November the 28th, 2019 – Goran Podunavac, a TCN author and dedicated Croatian teacher from Baranja provides his side of the story of the strike, as well as his thoughts, opinions and the reasons as to why he, as a Croatian teacher, is continuing to strike along with countless other employees in the country’s education sector.
I honestly don’t even know what day of the strike in which I’m participating we’re on now. Instead of being in class with my students, I’m sitting in the classroom with my colleagues and together in we’re all commenting in a sense of wonder on the kind of messages being sent out by the heads of the Croatian Government and appropriate ministry.
In their ”parrot-written” speeches, they repeatedly insist that they don’t understand the reasons for the Croatian teachers’ strike when they’re giving us more than what we’re even asking for. While the shameless proposal of our “benefactors” consists of salary supplements, we’re standing firmly behind our initial demand. We’re looking for a 6.11 percent increase in the coefficient in order for us to keep up with that of others employed in public services.
As an IT teacher, I could close the doors of the school and just go somewhere else to work where I’d definitely be more appreciated and ultimately – I’d definitely be better paid. But I love my job and see the sense and meaning in what I do.
There are many reasons why I’m striking.
I’m on strike because I want my work and other colleagues to be valued in an adequate way, because most of us are university graduates, and is it not shameful that our coefficients are the lowest of all those employed in the country’s public sector who hold a university degree?
I’m on strike because I’m dissatisfied with the attitude of all the former and the current policies towards us. I’m on strike because I’m dissatisfied with the possibility of the anonymous reporting of teachers. I’m on strike because I believe that when the introduction of the only current reform in Croatia started, our ministry didn’t even take into account at all that the scope of work for which we deserve higher wages was only increasing. For me, this is a strike of dignity and I refuse to give up on it that easily.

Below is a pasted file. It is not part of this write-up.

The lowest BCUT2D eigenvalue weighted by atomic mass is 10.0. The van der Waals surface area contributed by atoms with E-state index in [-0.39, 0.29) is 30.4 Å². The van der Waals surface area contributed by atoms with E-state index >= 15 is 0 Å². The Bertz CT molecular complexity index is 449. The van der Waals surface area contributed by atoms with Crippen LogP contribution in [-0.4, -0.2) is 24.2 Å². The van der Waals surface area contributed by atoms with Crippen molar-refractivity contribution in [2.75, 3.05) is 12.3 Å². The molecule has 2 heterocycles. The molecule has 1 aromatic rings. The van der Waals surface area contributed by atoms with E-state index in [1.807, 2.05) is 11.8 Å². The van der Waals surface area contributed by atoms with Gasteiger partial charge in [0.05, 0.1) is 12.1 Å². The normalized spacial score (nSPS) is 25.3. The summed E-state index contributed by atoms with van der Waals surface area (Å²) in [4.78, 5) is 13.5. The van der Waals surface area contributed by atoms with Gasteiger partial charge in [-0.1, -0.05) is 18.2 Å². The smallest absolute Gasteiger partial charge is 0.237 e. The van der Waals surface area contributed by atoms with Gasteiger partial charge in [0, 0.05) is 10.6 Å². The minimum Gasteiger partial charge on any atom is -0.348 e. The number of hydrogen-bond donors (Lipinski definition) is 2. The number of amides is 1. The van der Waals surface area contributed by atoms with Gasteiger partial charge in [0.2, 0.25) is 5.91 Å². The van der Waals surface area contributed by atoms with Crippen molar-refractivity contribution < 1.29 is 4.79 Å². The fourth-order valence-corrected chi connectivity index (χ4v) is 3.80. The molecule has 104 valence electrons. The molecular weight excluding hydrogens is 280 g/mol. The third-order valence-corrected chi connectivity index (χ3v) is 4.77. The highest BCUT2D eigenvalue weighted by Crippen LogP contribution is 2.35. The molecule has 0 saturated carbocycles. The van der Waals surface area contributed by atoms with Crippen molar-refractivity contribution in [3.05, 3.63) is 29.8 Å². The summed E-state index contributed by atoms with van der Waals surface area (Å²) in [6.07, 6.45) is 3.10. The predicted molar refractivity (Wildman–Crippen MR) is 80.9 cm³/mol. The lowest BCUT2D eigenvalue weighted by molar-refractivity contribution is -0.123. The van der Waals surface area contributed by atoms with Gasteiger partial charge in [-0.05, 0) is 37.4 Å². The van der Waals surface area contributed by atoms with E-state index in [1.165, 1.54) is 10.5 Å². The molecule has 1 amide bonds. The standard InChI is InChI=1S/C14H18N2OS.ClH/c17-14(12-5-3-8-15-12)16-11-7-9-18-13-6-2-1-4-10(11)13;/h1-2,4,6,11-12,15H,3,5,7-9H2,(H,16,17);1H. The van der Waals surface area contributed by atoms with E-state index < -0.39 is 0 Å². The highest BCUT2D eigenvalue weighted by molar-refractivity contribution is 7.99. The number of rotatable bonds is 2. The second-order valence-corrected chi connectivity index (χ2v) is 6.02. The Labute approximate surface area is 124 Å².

When it comes to the question of: ”Am I an uhljeb?” my students can provide the most honest answer of all. Students who, after twelve years of hard work, still believe that there’s hope for a better and brighter future for our country, and to them I say: Continue to be patient.
Don’t feel like you’ve been cast aside and don’t be angry with me or the rest of the school staff. I believe that you yourself know how important you are to me. Try to take some time to learn about civic duties during this time. Watch what happens and why, think about the position of power, and watch what a seemingly small man can do if he’s in a community of like-minded people who are fighting for their dignity. You and your parents don’t need to worry – I won’t leave you without knowledge and an education.
Yesterday in the referendum, like most of my colleagues in Croatia, I firmly circled on the ballot paper that I do not accept the government’s latest proposal and I’ll continue to strike until our initial request is fulfilled. I’m ready to get up again at 04:00 to come along with 50,000 of my fellow educators to Zagreb’s Ban Josip Jelačić Square. The solidarity and unity of that day showed me that one should fight for oneself with absolute dignity.
Finally, I’d like to reiterate to our government the very same message from the banner that I boldly and defiantly carried during the protest: “Teachers aren’t mindless sheep.”
The views expressed in this article are solely my own and may not represent the views of my colleagues or the schools in which I’m employed.
”We won’t give up.”